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Fuel Delivery: Fad or Fortune?

With on-demand car service from Uber, on-demand food delivery from companies like DoorDash and Postmates, and even Amazon Prime Now, which delivers products in one hour, the concept of fuel delivery and on-demand fuel is not as far-fetched as it might have seemed a couple of years ago.

“There is definitely a rise in the on-demand economy, and the sector is growing very fast,” Bruno Uzzan, co-founder and CEO of Purple, an on-demand gas delivery company in California, told Convenience Store News. “Over the past two years, technology improved and we can locate the exact location of where someone is. Plus, most people are trained to want to save time. With our service, we can save someone 10 to 15 minutes by not having to go to a gas station.”

As of today, most of the fuel delivery services are popping up in California, while others are only covering small regions in their respective states.

Purple, which started in Los Angeles, is now in San Diego and Orange County, Calif., and most recently expanded to Seattle. The company, which reports close to 15,000 users, plans to be available in 15 cities by the end of this year, according to Uzzan.

Another service, Mobile Fuelz Inc., offers fuel delivery in the Nashville, Tenn., area, with less than 100 clients so far. Then, there’s both Filld and WeFuel Inc., which operate primarily in California’s Silicon Valley and Bay area. However, WeFuel plans to expand nationwide within three years, according to CEO Ale Donzis, and Filld raised $3 million in seed funding for its plans to expand nationwide as well.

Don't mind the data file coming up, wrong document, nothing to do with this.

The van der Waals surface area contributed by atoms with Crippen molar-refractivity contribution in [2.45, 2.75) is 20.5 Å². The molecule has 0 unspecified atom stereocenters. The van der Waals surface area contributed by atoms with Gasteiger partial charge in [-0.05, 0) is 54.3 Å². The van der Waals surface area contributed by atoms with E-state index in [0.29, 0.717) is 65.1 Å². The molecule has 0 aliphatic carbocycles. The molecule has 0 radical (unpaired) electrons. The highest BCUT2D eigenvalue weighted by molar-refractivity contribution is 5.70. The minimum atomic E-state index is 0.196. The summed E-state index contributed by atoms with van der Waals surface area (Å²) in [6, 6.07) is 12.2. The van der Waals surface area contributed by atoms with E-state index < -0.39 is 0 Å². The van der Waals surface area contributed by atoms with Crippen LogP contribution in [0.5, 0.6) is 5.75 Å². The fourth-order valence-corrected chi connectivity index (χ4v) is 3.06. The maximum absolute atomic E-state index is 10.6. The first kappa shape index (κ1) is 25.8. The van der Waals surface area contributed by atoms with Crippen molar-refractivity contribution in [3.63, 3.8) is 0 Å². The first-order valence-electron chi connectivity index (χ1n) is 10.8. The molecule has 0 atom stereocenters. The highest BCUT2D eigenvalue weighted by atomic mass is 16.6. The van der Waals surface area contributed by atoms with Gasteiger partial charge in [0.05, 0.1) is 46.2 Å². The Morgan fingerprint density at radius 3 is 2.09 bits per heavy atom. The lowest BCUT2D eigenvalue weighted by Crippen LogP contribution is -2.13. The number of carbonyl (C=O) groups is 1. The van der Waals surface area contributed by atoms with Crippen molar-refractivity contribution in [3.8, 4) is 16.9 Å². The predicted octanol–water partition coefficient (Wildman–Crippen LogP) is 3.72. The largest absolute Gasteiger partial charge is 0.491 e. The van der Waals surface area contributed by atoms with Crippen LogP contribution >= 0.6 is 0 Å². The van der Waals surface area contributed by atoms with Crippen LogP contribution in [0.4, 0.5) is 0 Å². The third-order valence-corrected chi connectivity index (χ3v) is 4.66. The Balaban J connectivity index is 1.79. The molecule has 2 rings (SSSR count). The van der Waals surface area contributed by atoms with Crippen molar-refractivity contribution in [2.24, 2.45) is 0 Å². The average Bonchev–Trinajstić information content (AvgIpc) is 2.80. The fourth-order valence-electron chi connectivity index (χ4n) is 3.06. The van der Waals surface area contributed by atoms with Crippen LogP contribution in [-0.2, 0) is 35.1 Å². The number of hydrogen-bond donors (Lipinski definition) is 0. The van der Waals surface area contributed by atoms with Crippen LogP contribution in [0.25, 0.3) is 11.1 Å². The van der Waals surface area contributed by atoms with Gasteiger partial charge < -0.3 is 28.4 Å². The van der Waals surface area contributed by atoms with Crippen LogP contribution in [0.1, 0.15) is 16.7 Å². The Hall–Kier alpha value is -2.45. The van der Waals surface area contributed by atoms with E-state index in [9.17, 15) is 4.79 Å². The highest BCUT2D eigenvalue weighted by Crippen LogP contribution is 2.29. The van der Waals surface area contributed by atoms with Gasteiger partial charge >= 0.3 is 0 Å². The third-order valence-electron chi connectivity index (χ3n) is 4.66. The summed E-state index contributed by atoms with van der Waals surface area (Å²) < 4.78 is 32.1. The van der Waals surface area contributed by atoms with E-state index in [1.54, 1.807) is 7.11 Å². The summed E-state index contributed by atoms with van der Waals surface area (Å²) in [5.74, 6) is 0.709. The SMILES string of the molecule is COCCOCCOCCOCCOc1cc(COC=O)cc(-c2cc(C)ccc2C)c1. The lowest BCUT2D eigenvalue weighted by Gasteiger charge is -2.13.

Do convenience stores, which sell more than 80 percent of the gasoline purchased in the United States, need to worry about these companies becoming major competitors?

John Eichberger, executive director of the Fuels Institute, believes “it could potentially be a threat to c-stores, but the market potential and share will remain small in the near future.” The Fuels Institute, a nonprofit research-oriented think tank, is a division of NACS, the Association for Convenience & Fuel Retailing.

Some believe the on-demand/fuel delivery customer is not the same as the typical c-store customer. Chris Aubuchon, CEO of Filld, initially thought area gas stations would be upset by the competition presented by such new companies, but after talking to different groups, he found that was not the case in his area.

“A lot of owners find the c-store products are more their bread and butter, and the people who use our service are not the user who spends any time going into the store to buy chips, etc.,” Aubuchon pointed out.

Still, some fuel delivery companies, such as WeFuel, are planning to add c-store product delivery to their service. WeFuel already has the technology in place to add c-store products in the future, Donzis reported. The company launched this January and in its first two weeks, had more than 700 customers signed up and 100 deliveries completed.

“It opens up a discussion where c-stores can look at how they can capture that home delivery market,” Eichberger explained. “If you are looking at how to enhance the customer experience, this is a model worth evaluating. If you want to be a cutting-edge, leading retailer in the industry, you need to pay attention to all these models. Why is it successful? What elements appeal to customers? Are they our customers or not? And if not, how can we improve our services to make them so?”